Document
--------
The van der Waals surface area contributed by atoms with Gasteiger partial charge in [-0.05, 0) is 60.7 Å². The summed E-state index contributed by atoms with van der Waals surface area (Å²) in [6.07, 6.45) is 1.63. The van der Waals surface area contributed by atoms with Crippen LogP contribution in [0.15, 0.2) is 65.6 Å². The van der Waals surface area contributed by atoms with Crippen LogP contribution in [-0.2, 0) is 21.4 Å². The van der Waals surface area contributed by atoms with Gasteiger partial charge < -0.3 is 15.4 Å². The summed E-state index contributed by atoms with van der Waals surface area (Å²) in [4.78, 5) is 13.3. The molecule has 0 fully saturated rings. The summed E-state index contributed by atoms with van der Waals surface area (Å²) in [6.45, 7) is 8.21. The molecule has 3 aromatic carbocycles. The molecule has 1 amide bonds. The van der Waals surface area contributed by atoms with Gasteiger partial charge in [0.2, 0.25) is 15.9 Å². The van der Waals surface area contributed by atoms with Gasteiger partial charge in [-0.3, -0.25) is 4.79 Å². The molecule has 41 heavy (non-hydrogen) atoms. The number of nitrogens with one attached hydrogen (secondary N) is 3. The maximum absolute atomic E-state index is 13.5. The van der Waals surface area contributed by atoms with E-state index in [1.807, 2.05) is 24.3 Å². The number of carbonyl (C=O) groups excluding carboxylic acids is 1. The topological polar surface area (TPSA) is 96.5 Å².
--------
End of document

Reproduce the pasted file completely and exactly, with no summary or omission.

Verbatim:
The van der Waals surface area contributed by atoms with Gasteiger partial charge in [-0.05, 0) is 60.7 Å². The summed E-state index contributed by atoms with van der Waals surface area (Å²) in [6.07, 6.45) is 1.63. The van der Waals surface area contributed by atoms with Crippen LogP contribution in [0.15, 0.2) is 65.6 Å². The van der Waals surface area contributed by atoms with Crippen LogP contribution in [-0.2, 0) is 21.4 Å². The van der Waals surface area contributed by atoms with Gasteiger partial charge < -0.3 is 15.4 Å². The summed E-state index contributed by atoms with van der Waals surface area (Å²) in [4.78, 5) is 13.3. The molecule has 0 fully saturated rings. The summed E-state index contributed by atoms with van der Waals surface area (Å²) in [6.45, 7) is 8.21. The molecule has 3 aromatic carbocycles. The molecule has 1 amide bonds. The van der Waals surface area contributed by atoms with Gasteiger partial charge in [0.2, 0.25) is 15.9 Å². The van der Waals surface area contributed by atoms with Gasteiger partial charge in [-0.3, -0.25) is 4.79 Å². The molecule has 41 heavy (non-hydrogen) atoms. The number of nitrogens with one attached hydrogen (secondary N) is 3. The maximum absolute atomic E-state index is 13.5. The van der Waals surface area contributed by atoms with E-state index in [1.807, 2.05) is 24.3 Å². The number of carbonyl (C=O) groups excluding carboxylic acids is 1. The topological polar surface area (TPSA) is 96.5 Å².